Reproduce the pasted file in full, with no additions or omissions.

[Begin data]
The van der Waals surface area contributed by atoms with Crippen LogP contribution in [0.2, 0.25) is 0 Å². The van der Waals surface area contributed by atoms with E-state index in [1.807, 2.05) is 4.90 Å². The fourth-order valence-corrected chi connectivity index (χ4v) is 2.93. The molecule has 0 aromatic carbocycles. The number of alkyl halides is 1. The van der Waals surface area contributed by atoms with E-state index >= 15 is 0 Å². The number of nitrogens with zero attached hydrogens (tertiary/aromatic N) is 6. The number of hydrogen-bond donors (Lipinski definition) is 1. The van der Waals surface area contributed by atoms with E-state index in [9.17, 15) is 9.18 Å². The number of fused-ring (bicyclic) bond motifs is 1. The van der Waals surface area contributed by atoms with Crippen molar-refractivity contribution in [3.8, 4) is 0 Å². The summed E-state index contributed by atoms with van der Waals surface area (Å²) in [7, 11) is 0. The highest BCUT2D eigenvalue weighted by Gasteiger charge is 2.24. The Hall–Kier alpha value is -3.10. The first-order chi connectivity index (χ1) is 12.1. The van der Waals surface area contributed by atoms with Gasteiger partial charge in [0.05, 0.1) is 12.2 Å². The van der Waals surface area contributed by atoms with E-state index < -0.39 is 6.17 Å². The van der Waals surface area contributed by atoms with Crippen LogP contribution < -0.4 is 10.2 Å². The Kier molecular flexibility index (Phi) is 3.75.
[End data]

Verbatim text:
The van der Waals surface area contributed by atoms with Crippen LogP contribution in [0.2, 0.25) is 0 Å². The van der Waals surface area contributed by atoms with E-state index in [1.807, 2.05) is 4.90 Å². The fourth-order valence-corrected chi connectivity index (χ4v) is 2.93. The molecule has 0 aromatic carbocycles. The number of alkyl halides is 1. The van der Waals surface area contributed by atoms with E-state index >= 15 is 0 Å². The number of nitrogens with zero attached hydrogens (tertiary/aromatic N) is 6. The number of hydrogen-bond donors (Lipinski definition) is 1. The van der Waals surface area contributed by atoms with E-state index in [9.17, 15) is 9.18 Å². The number of fused-ring (bicyclic) bond motifs is 1. The van der Waals surface area contributed by atoms with Crippen molar-refractivity contribution in [3.8, 4) is 0 Å². The summed E-state index contributed by atoms with van der Waals surface area (Å²) in [7, 11) is 0. The highest BCUT2D eigenvalue weighted by Gasteiger charge is 2.24. The Hall–Kier alpha value is -3.10. The first-order chi connectivity index (χ1) is 12.1. The van der Waals surface area contributed by atoms with Gasteiger partial charge in [0.05, 0.1) is 12.2 Å². The van der Waals surface area contributed by atoms with E-state index < -0.39 is 6.17 Å². The van der Waals surface area contributed by atoms with Crippen LogP contribution < -0.4 is 10.2 Å². The Kier molecular flexibility index (Phi) is 3.75.